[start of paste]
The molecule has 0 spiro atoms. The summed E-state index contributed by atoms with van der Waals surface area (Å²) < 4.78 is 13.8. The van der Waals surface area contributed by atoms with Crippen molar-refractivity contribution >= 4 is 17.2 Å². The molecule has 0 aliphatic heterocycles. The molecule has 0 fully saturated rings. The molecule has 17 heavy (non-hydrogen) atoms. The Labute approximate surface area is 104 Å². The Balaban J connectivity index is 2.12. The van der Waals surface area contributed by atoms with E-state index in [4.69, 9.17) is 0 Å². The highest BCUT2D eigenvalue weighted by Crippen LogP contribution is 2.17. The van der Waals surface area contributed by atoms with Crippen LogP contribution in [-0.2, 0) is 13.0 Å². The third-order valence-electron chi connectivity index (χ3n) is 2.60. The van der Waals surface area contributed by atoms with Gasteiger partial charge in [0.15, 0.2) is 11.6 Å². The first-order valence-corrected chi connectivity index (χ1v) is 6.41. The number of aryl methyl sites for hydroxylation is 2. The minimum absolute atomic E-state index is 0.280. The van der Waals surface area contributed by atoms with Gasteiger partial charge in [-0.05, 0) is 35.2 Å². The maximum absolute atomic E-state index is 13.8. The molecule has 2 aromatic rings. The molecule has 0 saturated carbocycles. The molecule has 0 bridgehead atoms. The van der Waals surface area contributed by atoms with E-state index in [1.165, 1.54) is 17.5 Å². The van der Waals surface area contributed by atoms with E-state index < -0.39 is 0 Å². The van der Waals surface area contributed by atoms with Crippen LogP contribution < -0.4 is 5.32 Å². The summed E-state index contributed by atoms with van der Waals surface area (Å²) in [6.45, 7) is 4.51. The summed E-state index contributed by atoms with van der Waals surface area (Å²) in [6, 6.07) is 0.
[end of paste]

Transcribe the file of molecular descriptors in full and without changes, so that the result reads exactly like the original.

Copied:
The molecule has 0 spiro atoms. The summed E-state index contributed by atoms with van der Waals surface area (Å²) < 4.78 is 13.8. The van der Waals surface area contributed by atoms with Crippen molar-refractivity contribution >= 4 is 17.2 Å². The molecule has 0 aliphatic heterocycles. The molecule has 0 fully saturated rings. The molecule has 17 heavy (non-hydrogen) atoms. The Labute approximate surface area is 104 Å². The Balaban J connectivity index is 2.12. The van der Waals surface area contributed by atoms with E-state index in [4.69, 9.17) is 0 Å². The highest BCUT2D eigenvalue weighted by Crippen LogP contribution is 2.17. The van der Waals surface area contributed by atoms with Crippen LogP contribution in [-0.2, 0) is 13.0 Å². The third-order valence-electron chi connectivity index (χ3n) is 2.60. The van der Waals surface area contributed by atoms with Gasteiger partial charge in [0.15, 0.2) is 11.6 Å². The first-order valence-corrected chi connectivity index (χ1v) is 6.41. The number of aryl methyl sites for hydroxylation is 2. The minimum absolute atomic E-state index is 0.280. The van der Waals surface area contributed by atoms with Gasteiger partial charge in [-0.05, 0) is 35.2 Å². The maximum absolute atomic E-state index is 13.8. The molecule has 2 aromatic rings. The molecule has 0 saturated carbocycles. The molecule has 0 bridgehead atoms. The van der Waals surface area contributed by atoms with E-state index in [1.165, 1.54) is 17.5 Å². The van der Waals surface area contributed by atoms with E-state index < -0.39 is 0 Å². The van der Waals surface area contributed by atoms with Crippen LogP contribution < -0.4 is 5.32 Å². The summed E-state index contributed by atoms with van der Waals surface area (Å²) in [6.45, 7) is 4.51. The summed E-state index contributed by atoms with van der Waals surface area (Å²) in [6, 6.07) is 0.